The simulation runs fine... I'm using point pixels to simulate the objects for now (and for speed tests) and, depending on the objects initial conditions, it can simulate spiral galactic formations, star system formations in which lighter objects orbit a heavier one... And, if you really wanna crank up the mass on a particular object, you can even simulate crude accretion disks of black holes.

Don't wanna drag on... But I plan to add further features such as bounding the area the objects move in... Thus simulating bounded particles in a box (assuming the objects masses are set to the atomic scale and the force constant is altered accordingly)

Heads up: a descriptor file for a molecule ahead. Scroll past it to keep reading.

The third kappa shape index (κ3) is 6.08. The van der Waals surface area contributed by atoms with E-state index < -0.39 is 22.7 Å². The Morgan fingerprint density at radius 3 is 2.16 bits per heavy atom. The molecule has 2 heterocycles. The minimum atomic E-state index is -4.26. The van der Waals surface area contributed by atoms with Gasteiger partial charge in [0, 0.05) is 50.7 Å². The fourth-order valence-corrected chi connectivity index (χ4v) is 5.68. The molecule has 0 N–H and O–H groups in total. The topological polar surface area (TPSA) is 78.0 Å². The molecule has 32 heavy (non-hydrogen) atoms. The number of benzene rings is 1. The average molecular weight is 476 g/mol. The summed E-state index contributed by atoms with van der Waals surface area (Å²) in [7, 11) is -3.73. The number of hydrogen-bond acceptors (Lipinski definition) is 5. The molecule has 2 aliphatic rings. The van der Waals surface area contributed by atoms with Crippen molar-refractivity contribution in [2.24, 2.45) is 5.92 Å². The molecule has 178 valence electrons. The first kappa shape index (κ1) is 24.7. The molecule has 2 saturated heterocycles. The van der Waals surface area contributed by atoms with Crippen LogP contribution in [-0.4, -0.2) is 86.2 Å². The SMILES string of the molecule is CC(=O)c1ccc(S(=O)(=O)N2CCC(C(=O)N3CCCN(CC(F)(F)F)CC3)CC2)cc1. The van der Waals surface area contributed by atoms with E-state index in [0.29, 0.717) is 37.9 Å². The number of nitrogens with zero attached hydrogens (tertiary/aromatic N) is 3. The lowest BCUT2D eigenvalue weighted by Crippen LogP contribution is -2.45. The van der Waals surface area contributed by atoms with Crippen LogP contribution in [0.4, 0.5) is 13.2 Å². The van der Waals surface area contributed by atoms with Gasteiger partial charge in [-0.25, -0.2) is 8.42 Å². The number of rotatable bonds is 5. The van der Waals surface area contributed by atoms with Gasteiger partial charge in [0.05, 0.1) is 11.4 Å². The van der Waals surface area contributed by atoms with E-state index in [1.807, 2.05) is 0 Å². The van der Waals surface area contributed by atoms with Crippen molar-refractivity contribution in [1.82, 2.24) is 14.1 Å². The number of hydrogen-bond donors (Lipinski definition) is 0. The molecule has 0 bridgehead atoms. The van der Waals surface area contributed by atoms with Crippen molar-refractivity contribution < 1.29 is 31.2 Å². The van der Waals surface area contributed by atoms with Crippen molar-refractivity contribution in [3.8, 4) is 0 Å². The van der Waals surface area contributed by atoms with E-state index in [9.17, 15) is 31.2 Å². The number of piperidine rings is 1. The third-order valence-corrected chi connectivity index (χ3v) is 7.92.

One can even change the polarity of the force...

Anyway... getting ahead of myself here...

It’s all done in DirectX for speed considerations, but I'm a greedy programmer who’s always seeking more speed if possible (speed is good).

So, in order to test speeds, I need to time code. In order to time code, I need my complier to behave during the timing process, so accurate readings can be recorded.

ok, sounds nice and all, test however much you want, but i still dont think you can beat the standard sqrt by a significant amount. it might be slow, but not intentionally so.

Quote:

I’ve timed plenty of code using timing algorithms I wrote years ago, but in my interest to test just how slow ‘sqrt’ is, I get erroneous results, even though plenty of books... Perhaps you may have read some of them... Perhaps not, say that 'sqrt' IS a slow function...

It’s NOT an emergency... The code works (despite the fact that I don't have a supercomputer)... I'm just in the stages of tweaking the math so that it runs optimal.